By Jean Gilhead (Spain)

As most of us know, conventional medicine places high importance on the concept of the medical ‘specialist’. The idea is that each component of a body needs a particular person with a specialist skill to fix something when it breaks down. This is a relatively new idea in terms of human history- the past 150 years, more or less – and it allows many different doctors to treat the multitude of ailments that we humans tend to suffer from. Not only are there different medical systems dedicated to the mind and body, but also to the myriad parts that they consist of. After all, how can any one person expect to have enough knowledge to treat all problems of both mind and body? That’s how the thinking goes.

It is argued that it takes years of research, study and practical experience know in-depth how the parts of the mind or body ‘work’. That it is necessary to have vast knowledge of a specific part of a broken-down body or mind in order to be able to fix it. This is a valid argument; imagine car mechanics not knowing how the different parts of a car work; the engine, suspension, the fuel system, for instance. A good car mechanic will also know how all the pieces of a car fit together and function.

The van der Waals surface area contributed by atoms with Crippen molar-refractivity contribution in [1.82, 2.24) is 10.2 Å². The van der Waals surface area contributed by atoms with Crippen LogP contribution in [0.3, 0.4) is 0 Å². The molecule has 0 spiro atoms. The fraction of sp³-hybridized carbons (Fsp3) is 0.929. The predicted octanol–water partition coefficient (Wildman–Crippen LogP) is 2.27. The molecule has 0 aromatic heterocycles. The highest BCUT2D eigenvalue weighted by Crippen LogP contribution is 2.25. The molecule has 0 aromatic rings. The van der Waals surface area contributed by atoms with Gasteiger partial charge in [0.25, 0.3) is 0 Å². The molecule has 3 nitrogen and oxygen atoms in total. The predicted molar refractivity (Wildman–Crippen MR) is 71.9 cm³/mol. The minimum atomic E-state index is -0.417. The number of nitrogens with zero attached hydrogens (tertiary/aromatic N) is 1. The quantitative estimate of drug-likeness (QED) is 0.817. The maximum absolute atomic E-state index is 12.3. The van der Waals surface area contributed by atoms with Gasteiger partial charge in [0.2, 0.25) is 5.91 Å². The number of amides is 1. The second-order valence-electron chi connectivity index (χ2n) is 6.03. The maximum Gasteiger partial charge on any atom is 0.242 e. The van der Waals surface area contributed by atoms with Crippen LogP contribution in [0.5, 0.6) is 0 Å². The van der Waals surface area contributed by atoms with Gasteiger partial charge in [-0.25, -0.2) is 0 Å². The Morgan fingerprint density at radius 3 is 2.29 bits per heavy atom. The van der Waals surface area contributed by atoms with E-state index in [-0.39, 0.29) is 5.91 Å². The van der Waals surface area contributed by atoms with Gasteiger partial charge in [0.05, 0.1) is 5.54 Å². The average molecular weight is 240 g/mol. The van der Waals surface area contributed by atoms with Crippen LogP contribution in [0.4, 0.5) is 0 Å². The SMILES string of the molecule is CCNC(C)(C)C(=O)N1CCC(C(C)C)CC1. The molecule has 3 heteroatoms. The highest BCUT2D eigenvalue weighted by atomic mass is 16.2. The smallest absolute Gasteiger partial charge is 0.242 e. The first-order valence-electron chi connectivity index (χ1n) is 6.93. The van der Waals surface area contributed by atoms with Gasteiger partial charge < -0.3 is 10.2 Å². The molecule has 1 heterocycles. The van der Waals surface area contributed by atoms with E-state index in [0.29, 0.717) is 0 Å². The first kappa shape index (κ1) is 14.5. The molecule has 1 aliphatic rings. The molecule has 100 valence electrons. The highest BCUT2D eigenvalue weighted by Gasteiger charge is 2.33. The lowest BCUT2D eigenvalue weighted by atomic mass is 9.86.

Source: iCN Issue 17  (Life Coaching: The Power to Change Peoples Lives); pages 45-46

About Jean Gilhead

For many years, Jean Gilhead has been deeply involved in personal development, life coaching and communication skills training, running courses on structuring personal and business presentations for individuals and companies.

Many clients have made the transition from living a life they believed they were stuck with to one that fills them with energy, joy and inspiration. Jean’s e-book, ‘Practical Mindfulness’ is published by Bookboon and available to buy online.

Jean inspires and motivates people all over the world with her coaching and complementary tools, using them to draw out individual potential while enabling clients to re-discover their own personal power.